Three state supreme courts tackled arbitration law in recent weeks: Alabama, North Carolina, and Rhode Island.  Rhode Island reversed a construction arbitration award because it disagreed with the arbitrator’s analysis.  North Carolina found that an arbitration agreement in a doctor-patient setting was unenforceable as a breach of the doctor’s fiduciary duty.  And Alabama strictly enforced

The Second Circuit reminded us yesterday that judicial review of arbitration awards is “among the most deferential in the law.”  And when district courts are not sufficiently deferential, their decisions are likely to be overturned.  That happened recently in Tom Brady’s “deflate-gate” arbitration, and in an arbitration over how much a pedestrian was owed

The Supreme Court of Hawaii ruled recently that if a neutral arbitrator fails to meet disclosure requirements, it constitutes “evident partiality” as a matter of law, and requires the vacatur of the arbitrator’s award.  Furthermore, Hawaii interpreted its disclosure requirements broadly, and in this case found an arbitrator’s failure to disclose the “concrete possibility” of

The Eleventh Circuit has a lesson for future litigants: the presence of a repeat player is not enough to show the evident partiality needed to vacate an arbitration award under the Federal Arbitration Act.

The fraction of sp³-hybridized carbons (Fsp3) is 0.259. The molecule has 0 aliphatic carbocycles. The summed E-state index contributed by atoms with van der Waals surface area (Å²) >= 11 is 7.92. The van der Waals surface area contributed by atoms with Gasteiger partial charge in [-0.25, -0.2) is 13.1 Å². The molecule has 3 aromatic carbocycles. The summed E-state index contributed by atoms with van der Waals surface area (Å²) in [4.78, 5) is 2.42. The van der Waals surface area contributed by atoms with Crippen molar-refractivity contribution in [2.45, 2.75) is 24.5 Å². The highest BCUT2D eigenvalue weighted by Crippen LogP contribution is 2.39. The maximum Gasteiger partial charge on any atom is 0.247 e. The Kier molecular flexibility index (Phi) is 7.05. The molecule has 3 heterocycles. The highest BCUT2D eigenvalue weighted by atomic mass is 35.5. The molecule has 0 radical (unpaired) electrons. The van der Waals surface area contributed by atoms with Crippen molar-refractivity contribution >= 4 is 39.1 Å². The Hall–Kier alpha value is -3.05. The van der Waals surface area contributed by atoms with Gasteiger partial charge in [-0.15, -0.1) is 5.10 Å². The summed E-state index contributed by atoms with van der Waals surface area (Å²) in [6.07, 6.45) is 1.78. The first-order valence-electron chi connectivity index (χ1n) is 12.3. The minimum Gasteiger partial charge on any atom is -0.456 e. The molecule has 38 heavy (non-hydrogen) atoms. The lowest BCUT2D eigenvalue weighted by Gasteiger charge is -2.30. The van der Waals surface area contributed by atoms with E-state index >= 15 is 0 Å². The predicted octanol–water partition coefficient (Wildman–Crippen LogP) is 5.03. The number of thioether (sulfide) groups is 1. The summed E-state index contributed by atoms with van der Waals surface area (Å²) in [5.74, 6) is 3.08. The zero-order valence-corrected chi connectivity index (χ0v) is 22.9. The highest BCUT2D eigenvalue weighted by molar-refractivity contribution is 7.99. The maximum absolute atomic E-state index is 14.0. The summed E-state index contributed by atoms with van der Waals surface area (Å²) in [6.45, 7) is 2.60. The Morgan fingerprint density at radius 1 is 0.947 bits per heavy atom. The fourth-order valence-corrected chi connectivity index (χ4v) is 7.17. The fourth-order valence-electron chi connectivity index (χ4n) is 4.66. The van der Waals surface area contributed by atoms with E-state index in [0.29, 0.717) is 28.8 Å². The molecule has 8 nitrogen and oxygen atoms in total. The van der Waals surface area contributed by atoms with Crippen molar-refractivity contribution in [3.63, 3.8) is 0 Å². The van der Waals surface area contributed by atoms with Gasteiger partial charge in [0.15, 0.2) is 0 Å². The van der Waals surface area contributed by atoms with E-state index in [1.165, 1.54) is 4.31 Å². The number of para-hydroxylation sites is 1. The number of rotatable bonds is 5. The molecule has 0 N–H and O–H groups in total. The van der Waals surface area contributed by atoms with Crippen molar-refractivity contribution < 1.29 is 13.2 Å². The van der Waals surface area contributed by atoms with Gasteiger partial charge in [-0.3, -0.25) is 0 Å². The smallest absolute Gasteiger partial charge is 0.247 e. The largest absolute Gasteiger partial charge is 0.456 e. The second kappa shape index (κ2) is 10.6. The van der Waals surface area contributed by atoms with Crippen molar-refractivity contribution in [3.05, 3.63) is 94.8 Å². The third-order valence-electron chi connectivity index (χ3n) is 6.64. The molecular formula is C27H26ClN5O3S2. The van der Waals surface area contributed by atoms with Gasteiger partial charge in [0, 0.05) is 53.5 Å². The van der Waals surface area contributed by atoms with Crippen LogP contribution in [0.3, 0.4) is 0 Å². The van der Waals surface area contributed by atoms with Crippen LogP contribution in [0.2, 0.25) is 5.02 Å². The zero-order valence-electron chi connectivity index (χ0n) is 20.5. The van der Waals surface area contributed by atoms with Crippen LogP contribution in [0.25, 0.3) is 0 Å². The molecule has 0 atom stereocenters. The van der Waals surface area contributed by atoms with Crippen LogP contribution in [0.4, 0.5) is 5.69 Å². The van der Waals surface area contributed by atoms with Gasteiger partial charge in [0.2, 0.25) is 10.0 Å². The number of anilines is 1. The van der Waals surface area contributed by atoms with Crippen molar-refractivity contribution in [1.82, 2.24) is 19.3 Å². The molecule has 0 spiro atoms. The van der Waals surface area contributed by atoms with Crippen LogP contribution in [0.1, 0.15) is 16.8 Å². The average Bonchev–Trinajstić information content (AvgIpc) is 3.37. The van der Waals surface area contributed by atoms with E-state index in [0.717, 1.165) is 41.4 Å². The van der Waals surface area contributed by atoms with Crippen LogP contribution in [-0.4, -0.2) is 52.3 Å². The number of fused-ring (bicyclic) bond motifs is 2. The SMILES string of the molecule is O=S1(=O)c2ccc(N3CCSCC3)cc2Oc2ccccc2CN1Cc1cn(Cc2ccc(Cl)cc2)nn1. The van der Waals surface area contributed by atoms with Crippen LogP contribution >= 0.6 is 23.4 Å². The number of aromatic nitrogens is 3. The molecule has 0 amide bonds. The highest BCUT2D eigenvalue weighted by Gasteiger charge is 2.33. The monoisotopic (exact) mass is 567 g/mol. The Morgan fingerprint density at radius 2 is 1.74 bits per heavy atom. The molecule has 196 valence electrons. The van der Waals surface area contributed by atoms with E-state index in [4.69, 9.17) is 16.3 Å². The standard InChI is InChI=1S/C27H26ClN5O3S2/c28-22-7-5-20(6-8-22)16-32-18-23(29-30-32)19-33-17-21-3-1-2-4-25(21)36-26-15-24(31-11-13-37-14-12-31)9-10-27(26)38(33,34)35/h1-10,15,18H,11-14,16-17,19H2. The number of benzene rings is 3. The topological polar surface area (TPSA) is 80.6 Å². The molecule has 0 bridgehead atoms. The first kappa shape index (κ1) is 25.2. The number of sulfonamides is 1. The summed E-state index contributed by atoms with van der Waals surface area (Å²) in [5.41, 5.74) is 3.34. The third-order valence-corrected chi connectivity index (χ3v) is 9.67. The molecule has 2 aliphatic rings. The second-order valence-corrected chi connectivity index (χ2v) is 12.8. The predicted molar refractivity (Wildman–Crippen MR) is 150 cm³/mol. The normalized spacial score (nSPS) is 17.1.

In  Johnson v. Directory Assistants, Inc., __ F.3d __, 2015 WL 4939578 (11th Cir. Aug. 20, 2015), an advertising company

Three years ago, this blog catalogued where all the federal circuits stood on the issue of whether an arbitration award that “manifestly disregarded the law” could be vacated under the Federal Arbitration Act, as that is not one of the four bases for vacatur listed in Section 10.  There was a circuit split then, and

Today I present a collection of recent state and federal appellate court decisions that vacate or un-vacate arbitration awards. The seven opinions below emphasize how difficult it is to prove that an arbitrator exceeded his or her power and suggest that the surest way to vacate an arbitration award is still by presenting evidence that

The Fifth Circuit un-vacated an arbitration award last week, holding the district court had wrongly concluded that the court was the proper decision-maker on contract formation.  Although courts are presumptively authorized to decide whether an arbitration agreement exists, the Fifth Circuit found the parties altered that presumption by “submitting, briefing, and generally disputing that issue

If you won your arbitration, it is vexing to have to spend many thousands more in attorneys’ fees opposing a motion to vacate the arbitration award.  (That is especially true if you signed up for arbitration thinking it was faster and avoided appeals.)  But, can you ask the court to award you the attorneys’ fees

Let’s say your arbitration agreement calls for arbitration administered by JAMS under JAMS rules, but the arbitrator is independent and applies AAA rules, over one party’s objection.  A new decision from the Fifth Circuit says that is enough to vacate the resulting award.

In Poolre Insurance Corp. v. Organizational Strategies, Inc., __ F.3d__, 2015 WL